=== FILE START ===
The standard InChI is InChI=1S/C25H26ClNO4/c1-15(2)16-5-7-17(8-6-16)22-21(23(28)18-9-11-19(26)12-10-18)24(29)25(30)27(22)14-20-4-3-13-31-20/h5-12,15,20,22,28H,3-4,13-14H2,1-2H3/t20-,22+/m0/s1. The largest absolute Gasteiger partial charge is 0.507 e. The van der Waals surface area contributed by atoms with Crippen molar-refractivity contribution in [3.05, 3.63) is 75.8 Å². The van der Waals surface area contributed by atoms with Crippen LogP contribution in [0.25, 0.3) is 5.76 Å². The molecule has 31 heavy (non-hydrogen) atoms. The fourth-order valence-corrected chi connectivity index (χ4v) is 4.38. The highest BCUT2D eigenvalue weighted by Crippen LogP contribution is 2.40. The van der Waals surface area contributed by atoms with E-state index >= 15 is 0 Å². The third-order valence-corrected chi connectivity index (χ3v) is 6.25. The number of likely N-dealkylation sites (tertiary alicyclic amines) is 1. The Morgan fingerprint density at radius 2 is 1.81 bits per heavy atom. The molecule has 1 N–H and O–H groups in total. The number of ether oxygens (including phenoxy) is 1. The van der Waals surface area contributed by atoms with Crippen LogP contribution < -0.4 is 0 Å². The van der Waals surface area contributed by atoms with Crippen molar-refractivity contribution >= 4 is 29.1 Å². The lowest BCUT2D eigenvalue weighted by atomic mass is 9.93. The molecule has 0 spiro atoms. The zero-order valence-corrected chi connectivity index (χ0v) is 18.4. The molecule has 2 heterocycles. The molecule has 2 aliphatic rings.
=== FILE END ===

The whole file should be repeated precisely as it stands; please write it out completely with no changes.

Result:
The standard InChI is InChI=1S/C25H26ClNO4/c1-15(2)16-5-7-17(8-6-16)22-21(23(28)18-9-11-19(26)12-10-18)24(29)25(30)27(22)14-20-4-3-13-31-20/h5-12,15,20,22,28H,3-4,13-14H2,1-2H3/t20-,22+/m0/s1. The largest absolute Gasteiger partial charge is 0.507 e. The van der Waals surface area contributed by atoms with Crippen molar-refractivity contribution in [3.05, 3.63) is 75.8 Å². The van der Waals surface area contributed by atoms with Crippen LogP contribution in [0.25, 0.3) is 5.76 Å². The molecule has 31 heavy (non-hydrogen) atoms. The fourth-order valence-corrected chi connectivity index (χ4v) is 4.38. The highest BCUT2D eigenvalue weighted by Crippen LogP contribution is 2.40. The van der Waals surface area contributed by atoms with E-state index >= 15 is 0 Å². The third-order valence-corrected chi connectivity index (χ3v) is 6.25. The number of likely N-dealkylation sites (tertiary alicyclic amines) is 1. The Morgan fingerprint density at radius 2 is 1.81 bits per heavy atom. The molecule has 1 N–H and O–H groups in total. The number of ether oxygens (including phenoxy) is 1. The van der Waals surface area contributed by atoms with Crippen LogP contribution < -0.4 is 0 Å². The van der Waals surface area contributed by atoms with Crippen molar-refractivity contribution >= 4 is 29.1 Å². The lowest BCUT2D eigenvalue weighted by atomic mass is 9.93. The molecule has 0 spiro atoms. The zero-order valence-corrected chi connectivity index (χ0v) is 18.4. The molecule has 2 heterocycles. The molecule has 2 aliphatic rings.